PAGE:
used when a Source Route option is present, MAY be used when flow
   state routing is used without a Source Route option, and SHOULD be
   used before Route Maintenance determines that a packet cannot be
   successfully sent.


2.9. Crash Recovery

   Each node has a maximum Timeout value that it can possibly generate.
   This can be based on the largest number that can be set in a timeout
   option (2**16 - 1 seconds) or set in system software.  When a node
   crashes, it does not establish new flows for a period equal to this
   maximum Timeout value, in order to avoid colliding with its old
   Flow IDs.


2.10. Rate Limiting

   Flow IDs can be assigned with a counter.  More specifically, the
   "Current Flow ID" is kept.  When a new default Flow ID needs to be
   assigned, if the Current Flow ID is odd, the Current Flow ID is
   assigned as the Flow ID and the Current Flow ID is incremented by
   one; if the Current Flow ID is even, one plus the Current Flow ID is
   assigned as the Flow ID and the Current Flow ID is incremented by
   two.

   If Flow IDs are assigned in this way, one algorithm for avoiding
   duplicate, unexpired Flow IDs is to rate limit new Flow IDs to an
   average rate of n assignments per second, where n is 2**15 divided by
   the maximum Timeout value.  This can be averaged over any period not
   exceeding the maximum Timeout value.





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2.11. Interaction with Salvaging

   Salvaging in the base protocol is modified to zero the Flow ID field.
   Also, any time the base DSR specification refers to the Salvage field
   in the Source Route option in a DSR header, packets without a Source
   Route option are considered to have the value zero in the Salvage
   field.
















































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3. Conceptual Data Structures

   This section describes conceptual data structures added to those in
   the base specification.  In an implementation of the protocol, these
   data structures MAY be implemented in any manner consistent with the
   external behavior described in this document.


3.1. Flow Table

   The Flow Table records information about flows from which packets
   have been recently sent or forwarded by this node.  The table is
   indexed by a triple (IP Source Address, IP Destination Address,
   Flow ID), where Flow ID is a 16-bit token assigned by the source as
   described in Section 2.1.  The table

    -  MUST keep outgoing interface

    -  MUST keep outgoing MAC destination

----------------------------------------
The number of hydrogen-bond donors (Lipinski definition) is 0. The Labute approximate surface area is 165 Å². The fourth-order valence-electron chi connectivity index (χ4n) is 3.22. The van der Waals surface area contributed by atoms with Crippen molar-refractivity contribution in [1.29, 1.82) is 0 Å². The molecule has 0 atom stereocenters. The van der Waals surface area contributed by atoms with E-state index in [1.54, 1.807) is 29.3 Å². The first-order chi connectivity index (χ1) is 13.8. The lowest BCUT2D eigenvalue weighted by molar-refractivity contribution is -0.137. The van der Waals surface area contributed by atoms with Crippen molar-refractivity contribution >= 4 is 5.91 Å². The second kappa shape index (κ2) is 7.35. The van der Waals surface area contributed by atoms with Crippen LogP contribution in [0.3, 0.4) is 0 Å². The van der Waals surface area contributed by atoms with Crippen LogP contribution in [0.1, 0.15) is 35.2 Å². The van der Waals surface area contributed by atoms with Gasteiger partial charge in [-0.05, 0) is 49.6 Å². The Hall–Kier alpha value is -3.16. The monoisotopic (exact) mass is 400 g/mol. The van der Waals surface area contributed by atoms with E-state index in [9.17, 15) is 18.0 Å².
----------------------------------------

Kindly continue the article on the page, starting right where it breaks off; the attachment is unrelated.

-  MUST keep a timeout

    -  MUST keep a Hop Count

    -  MUST keep an expected TTL

    -  MUST keep an indication of whether or not this flow can be used
       as default if the source is this node and the Flow ID is odd

    -  SHOULD keep expected previous hop

    -  SHOULD keep the complete source route (Nodes not keeping complete
       source route information cannot participate in Automatic Route
       Shortening)

    -  SHOULD keep a flag indicating whether or not the next hop of this
       flow is in range

    -  MAY keep a last-used time

    -  MAY keep a list of all links in this flow

   The entry MUST be deleted when the timeout expires.

   The flag indicating whether or not the next hop of this flow is in
   range essentially serves as a negative cache of this link and can
   reduce the number of transmission attempts along broken links.








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3.2. Automatic Route Shortening Table

   The Automatic Route Shortening Table records packets for which
   Automatic Route Shortening may be possible.  The table is indexed by
   a triple (IP Source Address, IP Destination Address, Flow ID), and

    -  MUST keep a list of (Packet, Shortened Route) pairs

    -  MAY expire packets at any time


3.3. Default Flow ID Table

   For each (source, destination) pair for which a node forwards
   packets, it MUST record:

    -  the largest odd Flow ID seen

    -  the time at which all of this pair's flows that are forwarded by
       this node expire

    -  the current canonical Flow ID

    -  a flag indicating whether or not the current canonical Flow ID is
       valid

   If a node deletes this record for a (source, destination) pair,
   it MUST also delete all Flow Table entries for that (source,
   destination) pair.  Nodes MUST delete table entries if all of this
   pair's flows that are forwarded by this node expire.

























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4. Packet Formats

   The DSR flow state extension requires a new header type, the DSR Flow
   State header.

   In addition, this extension adds the following three options for the
   DSR header defined in the base DSR specification:

    -  Virtual Route Option

    -  Timeout Option

    -  Destination and Flow ID Option

   Two new Error Type values are defined for use in the Route Error
   option in a DSR header:

    -  Unknown Flow

    -  Default Flow Unknown

   Finally, an extension to the Acknowledgement Request option in a DSR